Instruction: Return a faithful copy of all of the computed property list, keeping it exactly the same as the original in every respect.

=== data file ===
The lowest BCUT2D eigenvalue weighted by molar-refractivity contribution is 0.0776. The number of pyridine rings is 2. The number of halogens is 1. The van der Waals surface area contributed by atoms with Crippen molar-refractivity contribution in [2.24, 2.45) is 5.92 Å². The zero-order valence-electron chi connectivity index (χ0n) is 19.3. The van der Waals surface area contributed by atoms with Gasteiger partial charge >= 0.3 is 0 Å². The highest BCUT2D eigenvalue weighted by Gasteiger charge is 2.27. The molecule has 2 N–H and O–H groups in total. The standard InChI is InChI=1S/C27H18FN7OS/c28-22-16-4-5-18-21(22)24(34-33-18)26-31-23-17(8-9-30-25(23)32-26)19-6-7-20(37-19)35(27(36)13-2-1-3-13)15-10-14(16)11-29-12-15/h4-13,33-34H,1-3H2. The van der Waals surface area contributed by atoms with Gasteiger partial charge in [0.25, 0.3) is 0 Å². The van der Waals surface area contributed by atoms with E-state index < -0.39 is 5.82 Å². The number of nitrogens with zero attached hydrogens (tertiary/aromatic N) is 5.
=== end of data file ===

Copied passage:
The lowest BCUT2D eigenvalue weighted by molar-refractivity contribution is 0.0776. The number of pyridine rings is 2. The number of halogens is 1. The van der Waals surface area contributed by atoms with Crippen molar-refractivity contribution in [2.24, 2.45) is 5.92 Å². The zero-order valence-electron chi connectivity index (χ0n) is 19.3. The van der Waals surface area contributed by atoms with Gasteiger partial charge >= 0.3 is 0 Å². The highest BCUT2D eigenvalue weighted by Gasteiger charge is 2.27. The molecule has 2 N–H and O–H groups in total. The standard InChI is InChI=1S/C27H18FN7OS/c28-22-16-4-5-18-21(22)24(34-33-18)26-31-23-17(8-9-30-25(23)32-26)19-6-7-20(37-19)35(27(36)13-2-1-3-13)15-10-14(16)11-29-12-15/h4-13,33-34H,1-3H2. The van der Waals surface area contributed by atoms with Gasteiger partial charge in [0.25, 0.3) is 0 Å². The van der Waals surface area contributed by atoms with E-state index < -0.39 is 5.82 Å². The number of nitrogens with zero attached hydrogens (tertiary/aromatic N) is 5.